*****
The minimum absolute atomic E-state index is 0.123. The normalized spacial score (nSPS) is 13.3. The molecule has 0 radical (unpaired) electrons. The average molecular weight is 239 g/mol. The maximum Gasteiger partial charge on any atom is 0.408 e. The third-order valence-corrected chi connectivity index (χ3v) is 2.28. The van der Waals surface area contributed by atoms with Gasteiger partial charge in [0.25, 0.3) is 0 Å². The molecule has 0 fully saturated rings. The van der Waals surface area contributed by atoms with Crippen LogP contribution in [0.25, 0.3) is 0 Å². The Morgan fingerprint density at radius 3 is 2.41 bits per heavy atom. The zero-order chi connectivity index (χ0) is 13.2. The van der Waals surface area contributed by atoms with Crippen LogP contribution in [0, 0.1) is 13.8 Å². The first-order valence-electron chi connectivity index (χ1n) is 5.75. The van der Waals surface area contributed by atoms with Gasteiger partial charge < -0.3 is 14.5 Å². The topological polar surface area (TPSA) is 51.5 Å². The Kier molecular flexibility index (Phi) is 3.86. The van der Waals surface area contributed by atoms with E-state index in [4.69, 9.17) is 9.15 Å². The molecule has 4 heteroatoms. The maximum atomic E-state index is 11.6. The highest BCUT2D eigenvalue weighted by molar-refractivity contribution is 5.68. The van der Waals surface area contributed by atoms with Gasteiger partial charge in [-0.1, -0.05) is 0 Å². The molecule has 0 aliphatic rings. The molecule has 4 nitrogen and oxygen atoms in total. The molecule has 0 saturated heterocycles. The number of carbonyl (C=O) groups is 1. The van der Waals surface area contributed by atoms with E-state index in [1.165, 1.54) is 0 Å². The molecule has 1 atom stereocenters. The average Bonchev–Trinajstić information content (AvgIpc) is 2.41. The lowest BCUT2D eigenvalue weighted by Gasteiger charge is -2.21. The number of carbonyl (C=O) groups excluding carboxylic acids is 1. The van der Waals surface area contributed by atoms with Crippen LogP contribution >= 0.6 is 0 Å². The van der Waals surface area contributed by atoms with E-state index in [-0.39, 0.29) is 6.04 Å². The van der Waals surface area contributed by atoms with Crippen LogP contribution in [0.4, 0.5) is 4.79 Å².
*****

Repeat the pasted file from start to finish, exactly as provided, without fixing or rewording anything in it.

The minimum absolute atomic E-state index is 0.123. The normalized spacial score (nSPS) is 13.3. The molecule has 0 radical (unpaired) electrons. The average molecular weight is 239 g/mol. The maximum Gasteiger partial charge on any atom is 0.408 e. The third-order valence-corrected chi connectivity index (χ3v) is 2.28. The van der Waals surface area contributed by atoms with Gasteiger partial charge in [0.25, 0.3) is 0 Å². The molecule has 0 fully saturated rings. The van der Waals surface area contributed by atoms with Crippen LogP contribution in [0.25, 0.3) is 0 Å². The Morgan fingerprint density at radius 3 is 2.41 bits per heavy atom. The zero-order chi connectivity index (χ0) is 13.2. The van der Waals surface area contributed by atoms with Crippen LogP contribution in [0, 0.1) is 13.8 Å². The first-order valence-electron chi connectivity index (χ1n) is 5.75. The van der Waals surface area contributed by atoms with Gasteiger partial charge < -0.3 is 14.5 Å². The topological polar surface area (TPSA) is 51.5 Å². The Kier molecular flexibility index (Phi) is 3.86. The van der Waals surface area contributed by atoms with E-state index in [4.69, 9.17) is 9.15 Å². The molecule has 4 heteroatoms. The maximum atomic E-state index is 11.6. The highest BCUT2D eigenvalue weighted by molar-refractivity contribution is 5.68. The van der Waals surface area contributed by atoms with Gasteiger partial charge in [-0.1, -0.05) is 0 Å². The molecule has 0 aliphatic rings. The molecule has 4 nitrogen and oxygen atoms in total. The molecule has 0 saturated heterocycles. The number of carbonyl (C=O) groups is 1. The van der Waals surface area contributed by atoms with E-state index in [1.165, 1.54) is 0 Å². The molecule has 1 atom stereocenters. The average Bonchev–Trinajstić information content (AvgIpc) is 2.41. The lowest BCUT2D eigenvalue weighted by Gasteiger charge is -2.21. The number of carbonyl (C=O) groups excluding carboxylic acids is 1. The van der Waals surface area contributed by atoms with Crippen LogP contribution >= 0.6 is 0 Å². The van der Waals surface area contributed by atoms with E-state index in [-0.39, 0.29) is 6.04 Å². The van der Waals surface area contributed by atoms with Crippen LogP contribution in [0.4, 0.5) is 4.79 Å².